A National Trout Center Wall of Fame Award was established in 2010 in recognition of individuals with a distinguished record of conservation and stewardship of trout and cold-water stream resources.
The award consists of an induction ceremony in which the honoree is invited to present his/her comments relating to trout or cold-water streams, a certificate to mark the occasion, and a space at the NTC Wall of Fame site commemorating the honoree’s work in conservation. The award recipient may be nominated by anyone who can attest to the nominee’s endeavors to conserve trout, trout habitat, or cold-water stream resources. Nominations may be submitted at any time by written notice to the NTC Board of Directors. Final selection of the inductee will be determined by a committee appointed by the NTC Board of Directors.
Melford C. Haugstad, Nov. 15, 1930-Sept. 16, 2013
The NTLC was honored to bestow the first Wall of Fame Award to Melford Haugstad, a long-time Preston resident. Mr. Haugstad’s work in stream restoration and advocacy for wild trout was largely responsible for the re-establishment of the native brook trout in southeastern Minnesota spring creeks. At the induction ceremony Jeff Broberg, professional geologist, and Steve Klotz, Lanesboro Area Fisheries Manager for the Minnesota Department of Natural Resources (DNR), spoke about Mr. Haugstad’s many accomplishments in the success of southeastern Minnesota trout resources over the past forty years.
Jeff Broberg (left) reviews commendation for Mel Haugstad (right) at Wall of Fame Induction Ceremony
Mr. Haugstad’s enthusiasm for conservation and for trout fishing set a lasting example among fisheries managers and researchers in the state. Today, all trout fishers and residents of southeastern Minnesota are the continuing beneficiaries of Mel’s tireless efforts to restore stream trout and improved water quality to streams of the Driftless Area.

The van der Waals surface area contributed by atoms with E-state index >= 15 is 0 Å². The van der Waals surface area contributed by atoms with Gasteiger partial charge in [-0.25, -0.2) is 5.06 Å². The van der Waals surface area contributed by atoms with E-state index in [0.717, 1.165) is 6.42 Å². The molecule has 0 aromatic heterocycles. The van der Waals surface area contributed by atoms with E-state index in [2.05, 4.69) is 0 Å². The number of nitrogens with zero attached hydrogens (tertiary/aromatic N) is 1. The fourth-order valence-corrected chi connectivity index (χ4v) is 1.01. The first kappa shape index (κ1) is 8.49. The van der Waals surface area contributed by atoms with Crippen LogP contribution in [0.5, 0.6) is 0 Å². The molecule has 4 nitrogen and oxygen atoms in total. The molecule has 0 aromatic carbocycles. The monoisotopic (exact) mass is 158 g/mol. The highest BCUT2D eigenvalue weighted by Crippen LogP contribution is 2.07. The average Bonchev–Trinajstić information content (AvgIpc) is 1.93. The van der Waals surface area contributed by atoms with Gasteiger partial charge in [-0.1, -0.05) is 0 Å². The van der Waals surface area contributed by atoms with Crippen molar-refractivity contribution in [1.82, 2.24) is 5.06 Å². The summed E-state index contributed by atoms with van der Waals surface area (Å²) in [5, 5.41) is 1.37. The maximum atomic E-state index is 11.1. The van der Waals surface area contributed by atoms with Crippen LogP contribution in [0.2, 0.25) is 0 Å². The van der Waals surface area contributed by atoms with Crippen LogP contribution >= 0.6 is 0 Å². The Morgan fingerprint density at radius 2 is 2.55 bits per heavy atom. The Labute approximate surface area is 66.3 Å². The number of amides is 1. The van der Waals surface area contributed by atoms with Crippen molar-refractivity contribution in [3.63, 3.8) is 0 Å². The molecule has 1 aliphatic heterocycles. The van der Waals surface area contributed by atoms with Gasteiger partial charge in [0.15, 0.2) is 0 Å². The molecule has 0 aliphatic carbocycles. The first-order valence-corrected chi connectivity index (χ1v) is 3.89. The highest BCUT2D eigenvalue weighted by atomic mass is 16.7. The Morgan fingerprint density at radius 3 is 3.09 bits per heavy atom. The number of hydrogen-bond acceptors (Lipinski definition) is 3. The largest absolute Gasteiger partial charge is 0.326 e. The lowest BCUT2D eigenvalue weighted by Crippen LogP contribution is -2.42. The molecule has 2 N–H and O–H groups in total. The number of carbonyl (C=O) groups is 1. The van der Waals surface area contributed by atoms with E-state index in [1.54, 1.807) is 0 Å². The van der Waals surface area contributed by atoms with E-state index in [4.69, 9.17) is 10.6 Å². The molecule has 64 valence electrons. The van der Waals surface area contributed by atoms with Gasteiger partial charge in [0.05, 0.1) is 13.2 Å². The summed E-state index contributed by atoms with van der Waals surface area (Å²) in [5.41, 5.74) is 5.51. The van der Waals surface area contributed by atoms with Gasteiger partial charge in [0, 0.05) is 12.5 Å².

Thomas F. Waters, 1926-2012
In 2011, the National Trout Center presented its second Wall of Fame Award to Professor Thomas F. Waters of Shoreview, Minnesota. Dr. Waters authored five books on stream and river ecology, and one anthology of stories collected over a lifetime of fishing and hunting the streams and uplands of the Upper Midwest.
Born and raised in Michigan, Tom Waters pursued a lifelong career of research, teaching and advocacy for trout and the special cold-water stream environments they inhabit. Tom’s late friend, Tom Helgeson, noted how difficult it is to summarize Tom Waters’ contributions to conservation of trout resources: “…if you care about rivers, about clean waters and robust ecosystems, and about their future, this man is your good friend.”
Over the past five decades, Tom taught stream ecology and fisheries at the University of Minnesota, published six books and scores of scientific articles, trained dozens of graduate students and researched the mysteries of stream ecology. Tom is best known among aquatic scientists for his description of the “invertebrate drift” phenomenon in streams, during which aquatic insects undergo daily passage with downstream currents. Tom has been a relentless advocate for wild and free rivers and clean water, not only for their place in the hydrologic cycle, but, especially for the role they play in sustaining the human spirit.
Tom’s research into stream productivity and aquatic ecology produced a wealth of knowledge and a lasting legacy of dozens of students imbued with the same tenacity and scientific rigor that characterized Dr. Waters’ dedication to his work and his avocation as an outdoorsman.